Technical Drawing
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Technical Drawing

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An introduction to the styles and importance of technical drawing

An introduction to the styles and importance of technical drawing

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  • 1. technical drawing
  • 2. introduction
    • Technical drawings:
      • Clearly define aspects of engineered items
      • Conform to standards
      • Minimize confusion
    1.8ish Build this!
  • 3. obstacles between the real world and your drawing
    • We live in a 3-dimensional world.
    • Paper constrains us to 2 dimensions.
    • You cannot easily measure a drawing.
  • 4. solutions
    • 3-dimensional objects can be represented in a 2D space by two primary methods:
      • Orthographic Projection
      • Isometric Projection
  • 5. orthographic projection
    • Orthographic projection uses multiple views of the subject, from points of view rotated about the subject's center through increments of 90°.
  • 6. isometric projection
    • Isometric projection captures the object from an upward angle and disregards perspective
    • This can cause some confusing issues
  • 7. dimensioning
    • Dimensions in cooperation with a drawing should provide sufficient information to allow anyone to machine the object.
    • With complex objects involving many dimensions, dimensioning can get messy.
  • 8. dimensioning types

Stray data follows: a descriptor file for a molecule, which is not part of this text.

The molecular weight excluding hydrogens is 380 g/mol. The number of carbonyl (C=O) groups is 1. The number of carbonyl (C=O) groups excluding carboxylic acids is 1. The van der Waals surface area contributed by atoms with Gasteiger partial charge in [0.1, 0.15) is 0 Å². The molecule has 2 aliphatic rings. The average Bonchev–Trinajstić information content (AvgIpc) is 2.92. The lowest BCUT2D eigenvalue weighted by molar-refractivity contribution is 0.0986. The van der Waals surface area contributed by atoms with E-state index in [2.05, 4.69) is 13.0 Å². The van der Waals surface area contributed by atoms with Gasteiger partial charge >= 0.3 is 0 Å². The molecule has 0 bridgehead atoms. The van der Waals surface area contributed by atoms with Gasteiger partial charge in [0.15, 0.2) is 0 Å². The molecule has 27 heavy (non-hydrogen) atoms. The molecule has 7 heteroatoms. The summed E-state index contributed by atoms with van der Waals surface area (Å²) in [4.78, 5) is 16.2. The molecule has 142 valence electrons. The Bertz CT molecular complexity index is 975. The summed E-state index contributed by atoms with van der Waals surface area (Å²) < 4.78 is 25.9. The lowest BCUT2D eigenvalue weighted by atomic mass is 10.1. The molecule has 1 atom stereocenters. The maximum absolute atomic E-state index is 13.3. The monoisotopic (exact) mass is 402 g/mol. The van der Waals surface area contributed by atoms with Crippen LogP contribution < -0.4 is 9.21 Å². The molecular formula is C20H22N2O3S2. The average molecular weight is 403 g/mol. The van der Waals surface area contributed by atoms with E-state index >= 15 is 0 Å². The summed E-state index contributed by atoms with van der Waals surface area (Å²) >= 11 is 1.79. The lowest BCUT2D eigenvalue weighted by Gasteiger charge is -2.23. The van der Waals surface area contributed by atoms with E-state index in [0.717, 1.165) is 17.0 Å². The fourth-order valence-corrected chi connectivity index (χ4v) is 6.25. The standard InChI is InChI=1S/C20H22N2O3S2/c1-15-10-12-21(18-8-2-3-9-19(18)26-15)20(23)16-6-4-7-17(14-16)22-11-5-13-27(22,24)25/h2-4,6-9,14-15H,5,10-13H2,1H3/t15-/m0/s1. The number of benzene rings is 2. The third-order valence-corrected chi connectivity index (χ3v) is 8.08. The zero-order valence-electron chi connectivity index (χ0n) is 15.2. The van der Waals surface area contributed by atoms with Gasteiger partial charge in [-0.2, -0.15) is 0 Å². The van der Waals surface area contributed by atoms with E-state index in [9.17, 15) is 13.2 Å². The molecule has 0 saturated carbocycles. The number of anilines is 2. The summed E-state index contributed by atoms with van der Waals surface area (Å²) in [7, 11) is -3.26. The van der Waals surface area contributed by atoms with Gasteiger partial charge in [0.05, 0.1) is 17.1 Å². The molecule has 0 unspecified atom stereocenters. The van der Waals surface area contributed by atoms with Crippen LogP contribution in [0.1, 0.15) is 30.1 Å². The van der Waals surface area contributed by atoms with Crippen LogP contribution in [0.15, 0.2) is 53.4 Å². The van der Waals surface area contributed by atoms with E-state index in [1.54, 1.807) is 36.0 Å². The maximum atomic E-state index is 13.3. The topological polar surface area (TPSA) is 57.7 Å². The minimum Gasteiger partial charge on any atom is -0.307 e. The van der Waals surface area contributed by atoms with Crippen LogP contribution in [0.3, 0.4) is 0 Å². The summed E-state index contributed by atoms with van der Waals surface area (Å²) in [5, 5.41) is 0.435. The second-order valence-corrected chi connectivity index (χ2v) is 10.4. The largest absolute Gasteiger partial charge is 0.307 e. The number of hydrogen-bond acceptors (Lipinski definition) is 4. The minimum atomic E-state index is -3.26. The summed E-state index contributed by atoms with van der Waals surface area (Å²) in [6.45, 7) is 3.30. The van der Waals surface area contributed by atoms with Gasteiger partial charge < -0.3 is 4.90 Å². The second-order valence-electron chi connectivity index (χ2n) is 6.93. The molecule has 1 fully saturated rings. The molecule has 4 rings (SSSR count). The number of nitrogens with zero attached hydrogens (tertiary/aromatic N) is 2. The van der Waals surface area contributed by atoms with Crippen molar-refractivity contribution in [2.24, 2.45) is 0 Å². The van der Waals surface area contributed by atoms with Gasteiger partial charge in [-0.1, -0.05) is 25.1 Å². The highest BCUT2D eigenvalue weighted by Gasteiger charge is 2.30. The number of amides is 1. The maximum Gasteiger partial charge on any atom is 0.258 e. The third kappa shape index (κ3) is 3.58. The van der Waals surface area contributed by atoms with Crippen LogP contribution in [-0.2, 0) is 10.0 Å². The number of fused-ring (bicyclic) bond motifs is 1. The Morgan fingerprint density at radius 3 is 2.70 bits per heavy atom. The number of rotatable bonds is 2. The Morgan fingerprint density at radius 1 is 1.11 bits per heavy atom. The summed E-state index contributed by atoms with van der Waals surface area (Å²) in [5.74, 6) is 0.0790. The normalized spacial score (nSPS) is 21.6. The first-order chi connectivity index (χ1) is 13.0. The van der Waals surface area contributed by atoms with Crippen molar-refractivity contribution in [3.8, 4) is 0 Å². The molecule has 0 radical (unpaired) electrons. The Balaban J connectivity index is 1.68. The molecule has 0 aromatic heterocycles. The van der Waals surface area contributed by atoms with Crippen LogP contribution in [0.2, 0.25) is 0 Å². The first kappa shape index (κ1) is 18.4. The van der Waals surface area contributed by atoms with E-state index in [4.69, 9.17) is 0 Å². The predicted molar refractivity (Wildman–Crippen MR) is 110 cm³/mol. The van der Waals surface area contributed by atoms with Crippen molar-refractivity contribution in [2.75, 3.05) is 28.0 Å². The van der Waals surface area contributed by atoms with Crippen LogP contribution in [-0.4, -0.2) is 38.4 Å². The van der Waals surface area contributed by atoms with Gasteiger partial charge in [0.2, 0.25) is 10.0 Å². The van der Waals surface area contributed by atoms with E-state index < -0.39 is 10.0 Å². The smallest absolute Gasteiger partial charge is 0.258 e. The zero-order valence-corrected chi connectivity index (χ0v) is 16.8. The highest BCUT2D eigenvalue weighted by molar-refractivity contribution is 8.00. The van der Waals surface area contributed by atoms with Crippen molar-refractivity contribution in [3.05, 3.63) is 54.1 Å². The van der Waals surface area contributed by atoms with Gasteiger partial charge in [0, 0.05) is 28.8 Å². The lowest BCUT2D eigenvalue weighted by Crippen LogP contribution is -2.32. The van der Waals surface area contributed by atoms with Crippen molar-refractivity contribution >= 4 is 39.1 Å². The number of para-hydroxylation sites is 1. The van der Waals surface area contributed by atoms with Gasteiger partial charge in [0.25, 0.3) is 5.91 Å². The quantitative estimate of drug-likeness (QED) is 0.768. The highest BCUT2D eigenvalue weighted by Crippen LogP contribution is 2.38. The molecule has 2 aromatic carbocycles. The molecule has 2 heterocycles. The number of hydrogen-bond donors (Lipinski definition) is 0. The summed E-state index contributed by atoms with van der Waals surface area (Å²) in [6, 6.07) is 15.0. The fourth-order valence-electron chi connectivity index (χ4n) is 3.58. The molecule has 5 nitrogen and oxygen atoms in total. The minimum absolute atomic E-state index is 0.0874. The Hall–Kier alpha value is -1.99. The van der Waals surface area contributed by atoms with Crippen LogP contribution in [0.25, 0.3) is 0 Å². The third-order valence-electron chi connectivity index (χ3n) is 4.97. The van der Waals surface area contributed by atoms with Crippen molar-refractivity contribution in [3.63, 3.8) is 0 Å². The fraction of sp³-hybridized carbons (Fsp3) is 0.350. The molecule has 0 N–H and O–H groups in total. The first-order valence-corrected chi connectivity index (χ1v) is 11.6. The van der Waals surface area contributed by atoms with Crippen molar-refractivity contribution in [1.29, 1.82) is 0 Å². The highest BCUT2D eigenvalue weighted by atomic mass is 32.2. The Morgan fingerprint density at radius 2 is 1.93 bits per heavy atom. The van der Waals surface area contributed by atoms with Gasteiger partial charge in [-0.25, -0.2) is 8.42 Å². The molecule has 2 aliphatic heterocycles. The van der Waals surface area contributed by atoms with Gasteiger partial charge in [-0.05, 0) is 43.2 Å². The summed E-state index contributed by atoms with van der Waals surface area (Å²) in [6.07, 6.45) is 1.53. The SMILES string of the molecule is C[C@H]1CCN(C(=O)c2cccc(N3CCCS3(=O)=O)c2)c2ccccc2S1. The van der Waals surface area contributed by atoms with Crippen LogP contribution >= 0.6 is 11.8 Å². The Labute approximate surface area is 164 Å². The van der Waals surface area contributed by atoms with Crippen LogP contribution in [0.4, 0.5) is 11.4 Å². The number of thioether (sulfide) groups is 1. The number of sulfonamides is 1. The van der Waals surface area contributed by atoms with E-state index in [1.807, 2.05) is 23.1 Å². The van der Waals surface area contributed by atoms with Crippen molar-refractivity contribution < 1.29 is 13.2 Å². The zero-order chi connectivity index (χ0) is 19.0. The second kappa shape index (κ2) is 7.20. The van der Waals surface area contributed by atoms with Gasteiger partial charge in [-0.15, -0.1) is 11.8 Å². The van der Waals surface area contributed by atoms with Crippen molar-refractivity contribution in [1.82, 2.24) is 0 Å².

• Parallel dimensioning:
      • Parallel dimensioning consists of several dimensions originating from one projection line.
  • 9. dimensioning types
    • Superimposed Running Dimensions
    • The common origin for the dimension lines is indicated by a small circle at the intersection of the first dimension and the projection line.
  • 10. dimensioning types
    • Chain Dimensioning
    • Chains of dimension should only be used if the function of the object won't be affected by the accumulation of the tolerances.
  • 11. dimensioning types
    • Dimensioning by Co-ordinates
    • Two sets of superimposed running dimensions running at right angles can be used with any features which need their centre points defined, such as holes.
  • 12. line styles
    • visible lines - are continuous lines used to depict edges directly visible from a particular angle.
    • hidden lines - are short-dashed lines that may be used to represent edges that are not directly visible.
    • center lines - are alternately long- and short-dashed lines that may be used to represent the axes of circular features.
  • 13. why?
    • If you want your idea or mechanism to be seriously considered, submit technical drawing demonstrating the functionality and form.